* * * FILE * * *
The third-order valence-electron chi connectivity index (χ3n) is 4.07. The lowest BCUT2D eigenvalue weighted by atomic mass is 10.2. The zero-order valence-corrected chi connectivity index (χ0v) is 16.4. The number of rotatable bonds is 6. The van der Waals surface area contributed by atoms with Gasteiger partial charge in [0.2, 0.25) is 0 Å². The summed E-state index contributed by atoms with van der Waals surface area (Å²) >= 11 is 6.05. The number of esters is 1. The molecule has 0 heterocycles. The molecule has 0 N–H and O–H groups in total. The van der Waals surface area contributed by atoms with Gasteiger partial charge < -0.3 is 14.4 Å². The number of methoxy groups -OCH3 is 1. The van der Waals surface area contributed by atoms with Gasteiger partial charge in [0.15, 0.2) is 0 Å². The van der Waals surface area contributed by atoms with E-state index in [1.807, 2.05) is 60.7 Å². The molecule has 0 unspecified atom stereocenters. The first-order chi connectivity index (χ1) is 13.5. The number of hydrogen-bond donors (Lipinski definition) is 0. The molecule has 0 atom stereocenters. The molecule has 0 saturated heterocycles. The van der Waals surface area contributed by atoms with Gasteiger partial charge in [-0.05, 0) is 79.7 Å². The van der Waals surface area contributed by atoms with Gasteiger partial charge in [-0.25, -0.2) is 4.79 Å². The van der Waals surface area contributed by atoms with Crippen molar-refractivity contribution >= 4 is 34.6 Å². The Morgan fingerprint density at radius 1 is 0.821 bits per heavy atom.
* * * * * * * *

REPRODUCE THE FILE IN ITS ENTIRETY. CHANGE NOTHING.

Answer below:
The third-order valence-electron chi connectivity index (χ3n) is 4.07. The lowest BCUT2D eigenvalue weighted by atomic mass is 10.2. The zero-order valence-corrected chi connectivity index (χ0v) is 16.4. The number of rotatable bonds is 6. The van der Waals surface area contributed by atoms with Gasteiger partial charge in [0.2, 0.25) is 0 Å². The summed E-state index contributed by atoms with van der Waals surface area (Å²) >= 11 is 6.05. The number of esters is 1. The molecule has 0 heterocycles. The molecule has 0 N–H and O–H groups in total. The van der Waals surface area contributed by atoms with Gasteiger partial charge < -0.3 is 14.4 Å². The number of methoxy groups -OCH3 is 1. The van der Waals surface area contributed by atoms with Gasteiger partial charge in [0.15, 0.2) is 0 Å². The van der Waals surface area contributed by atoms with E-state index in [1.807, 2.05) is 60.7 Å². The molecule has 0 unspecified atom stereocenters. The first-order chi connectivity index (χ1) is 13.5. The number of hydrogen-bond donors (Lipinski definition) is 0. The molecule has 0 atom stereocenters. The molecule has 0 saturated heterocycles. The van der Waals surface area contributed by atoms with Gasteiger partial charge in [-0.05, 0) is 79.7 Å². The van der Waals surface area contributed by atoms with Gasteiger partial charge in [-0.25, -0.2) is 4.79 Å². The van der Waals surface area contributed by atoms with Crippen molar-refractivity contribution >= 4 is 34.6 Å². The Morgan fingerprint density at radius 1 is 0.821 bits per heavy atom.